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Robert Lansing Papers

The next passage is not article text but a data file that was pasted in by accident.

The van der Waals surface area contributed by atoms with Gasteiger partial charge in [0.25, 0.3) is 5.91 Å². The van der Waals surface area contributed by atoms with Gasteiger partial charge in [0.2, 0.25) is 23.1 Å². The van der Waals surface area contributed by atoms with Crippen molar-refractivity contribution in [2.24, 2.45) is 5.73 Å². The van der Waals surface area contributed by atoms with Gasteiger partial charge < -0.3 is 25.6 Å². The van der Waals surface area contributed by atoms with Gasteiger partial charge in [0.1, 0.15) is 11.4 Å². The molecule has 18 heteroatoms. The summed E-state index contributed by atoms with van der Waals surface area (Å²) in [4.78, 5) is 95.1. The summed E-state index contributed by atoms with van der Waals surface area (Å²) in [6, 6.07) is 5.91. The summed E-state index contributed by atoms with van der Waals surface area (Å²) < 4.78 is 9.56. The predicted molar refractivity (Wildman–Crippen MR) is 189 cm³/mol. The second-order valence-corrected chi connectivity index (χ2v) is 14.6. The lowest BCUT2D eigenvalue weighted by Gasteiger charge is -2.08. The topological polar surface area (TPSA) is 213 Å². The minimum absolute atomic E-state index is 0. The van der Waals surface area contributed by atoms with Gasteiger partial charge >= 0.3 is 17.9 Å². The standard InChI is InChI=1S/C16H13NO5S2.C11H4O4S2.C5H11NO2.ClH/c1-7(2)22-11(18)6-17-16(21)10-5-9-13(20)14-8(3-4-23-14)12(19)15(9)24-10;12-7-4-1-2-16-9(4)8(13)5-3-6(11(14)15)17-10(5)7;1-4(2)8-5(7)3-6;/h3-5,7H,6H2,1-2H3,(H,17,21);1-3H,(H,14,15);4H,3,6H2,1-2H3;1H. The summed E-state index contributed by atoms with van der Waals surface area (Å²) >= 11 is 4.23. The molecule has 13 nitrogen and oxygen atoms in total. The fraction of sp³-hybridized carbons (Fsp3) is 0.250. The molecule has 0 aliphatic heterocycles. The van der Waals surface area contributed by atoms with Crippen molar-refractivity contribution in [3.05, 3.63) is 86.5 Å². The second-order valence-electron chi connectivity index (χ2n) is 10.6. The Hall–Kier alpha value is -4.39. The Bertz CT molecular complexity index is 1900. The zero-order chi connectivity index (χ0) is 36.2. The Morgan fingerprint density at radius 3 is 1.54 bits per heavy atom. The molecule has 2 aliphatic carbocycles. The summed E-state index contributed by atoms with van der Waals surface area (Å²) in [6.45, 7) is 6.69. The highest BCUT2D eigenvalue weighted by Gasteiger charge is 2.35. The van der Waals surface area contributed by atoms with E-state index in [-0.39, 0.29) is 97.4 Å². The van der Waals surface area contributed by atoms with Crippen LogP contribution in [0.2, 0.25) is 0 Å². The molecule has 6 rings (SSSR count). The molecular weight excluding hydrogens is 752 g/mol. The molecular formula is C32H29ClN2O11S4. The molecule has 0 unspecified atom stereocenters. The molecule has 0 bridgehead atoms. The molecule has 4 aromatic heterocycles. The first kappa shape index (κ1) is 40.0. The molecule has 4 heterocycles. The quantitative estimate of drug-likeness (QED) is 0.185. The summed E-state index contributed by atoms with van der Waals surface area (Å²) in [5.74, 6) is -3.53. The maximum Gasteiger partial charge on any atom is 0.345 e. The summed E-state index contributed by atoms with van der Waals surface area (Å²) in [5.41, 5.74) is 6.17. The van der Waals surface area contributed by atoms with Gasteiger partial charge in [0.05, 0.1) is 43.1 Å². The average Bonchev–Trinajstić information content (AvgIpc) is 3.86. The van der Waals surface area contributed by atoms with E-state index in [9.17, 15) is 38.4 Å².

With the exception of a small number of sketches and photographs, the Lansing Papers consist exclusively of typescript and manuscript material, including letters, telegrams, memoranda, essays, addresses, and diaries. While this material documents many of Lansing's concerns, particularly in his capacity as a lawyer, writer, and public official, there are significant lacunae. Among Lansing's official and personal papers, some years are entirely unrepresented while others are virtually so. Enclosures referred to in letters are often missing. There is a ten-year gap in his diaries between 1910 and 1921. While his writings and speeches are also incomplete – the absence of his most widely noted work, The Peace Negotiations: A Personal Narrative, is a case in point – they form by far the largest and, in many respects, the most revealing body of material in the Lansing Papers. Lansing's literary and scholarly works are well-represented, as are his treatments of contemporary issues arising within and without the corridors of power.Lansing was a reflective man who committed his views to paper both during and after the events in which he was involved. The principal insights which the Lansing Papers offer are related less to the daily workings of public and private life than to the concerns and convictions which underpin them. To the extent that Wilson was his own Secretary of State and denied Lansing his confidence, particularly in the closing months of their association, it is perhaps appropriate that Lansing's thoughts bulk larger than his actions in these papers. Through them, his character and environment can be gauged. A biographical sketch prepared for The National Cyclopaedia of American Biography could be accused of over-enthusiasm in averring that Lansing occupied “a preeminent position in the councils of the world,” but it is plain that he was part of the dynamics if not necessarily the decisions which shaped the fortunes of the United States and its neighbors at a pivotal point in the twentieth-century. For further information on indivual series please see series descriptions located in the contents list portion of this finding aid.